Background: Reproductive factors influence the risk of developing epithelial ovarian cancer (EOC), but little is known about their association with survival. We tested whether prediagnostic reproductive factors influenced EOC-specific survival among 1025 invasive EOC cases identified in the European Prospective Investigation into Cancer and Nutrition (EPIC) study, which included 521,330 total participants (approximately 370,000 women) aged 25-70 years at recruitment from 1992 to 2000.
Methods: Information on reproductive characteristics was collected at recruitment. Cox proportional hazards regression models were used to estimate hazard ratios (HRs) and 95% confidence intervals (CIs), and multivariable models were adjusted for age and year of diagnosis, body mass index, tumour stage, smoking status and stratified by study centre.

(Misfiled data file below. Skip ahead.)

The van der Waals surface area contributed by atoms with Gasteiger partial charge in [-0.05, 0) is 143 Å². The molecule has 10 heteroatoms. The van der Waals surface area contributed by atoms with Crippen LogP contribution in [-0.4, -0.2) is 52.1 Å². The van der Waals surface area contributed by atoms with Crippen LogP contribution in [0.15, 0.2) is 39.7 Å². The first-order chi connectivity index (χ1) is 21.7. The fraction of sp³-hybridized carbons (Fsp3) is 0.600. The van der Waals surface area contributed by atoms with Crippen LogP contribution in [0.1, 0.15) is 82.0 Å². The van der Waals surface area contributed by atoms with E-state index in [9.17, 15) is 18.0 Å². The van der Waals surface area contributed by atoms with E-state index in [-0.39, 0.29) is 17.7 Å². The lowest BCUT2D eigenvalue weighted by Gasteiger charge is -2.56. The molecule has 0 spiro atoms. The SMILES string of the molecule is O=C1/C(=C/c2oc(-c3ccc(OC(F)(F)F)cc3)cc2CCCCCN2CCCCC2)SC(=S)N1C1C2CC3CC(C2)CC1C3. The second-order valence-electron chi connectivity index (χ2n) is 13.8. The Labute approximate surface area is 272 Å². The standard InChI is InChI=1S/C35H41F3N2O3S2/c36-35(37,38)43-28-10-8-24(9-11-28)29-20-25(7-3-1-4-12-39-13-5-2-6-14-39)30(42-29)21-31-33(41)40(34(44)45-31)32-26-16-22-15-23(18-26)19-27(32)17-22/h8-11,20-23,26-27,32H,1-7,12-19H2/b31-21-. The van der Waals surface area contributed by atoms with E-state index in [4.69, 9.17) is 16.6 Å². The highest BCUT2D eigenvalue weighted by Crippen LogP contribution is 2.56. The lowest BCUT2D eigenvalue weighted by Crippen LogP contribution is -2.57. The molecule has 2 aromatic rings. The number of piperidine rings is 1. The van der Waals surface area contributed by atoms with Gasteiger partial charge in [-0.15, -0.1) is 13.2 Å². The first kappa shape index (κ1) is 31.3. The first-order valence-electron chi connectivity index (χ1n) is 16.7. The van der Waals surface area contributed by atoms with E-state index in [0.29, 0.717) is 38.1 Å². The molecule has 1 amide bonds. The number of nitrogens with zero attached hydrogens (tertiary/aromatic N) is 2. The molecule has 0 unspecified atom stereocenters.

Results: After a mean follow-up of 3.6 years (±3.2 s.d.) following EOC diagnosis, 511 (49.9%) of the 1025 women died from EOC. We observed a suggestive survival advantage in menopausal hormone therapy (MHT) users (ever vs never use, HR=0.80, 95% CI=0.62-1.03) and a significant survival benefit in long-term MHT users (⩾5 years use vs never use, HR=0.70, 95% CI=0.50-0.99, P(trend)=0.04). We observed similar results for MHT use when restricting to serous cases. Other reproductive factors, including parity, breastfeeding, oral contraceptive use and age at menarche or menopause, were not associated with EOC-specific mortality risk.
Conclusions: Further studies are warranted to investigate the possible improvement in EOC survival in MHT users.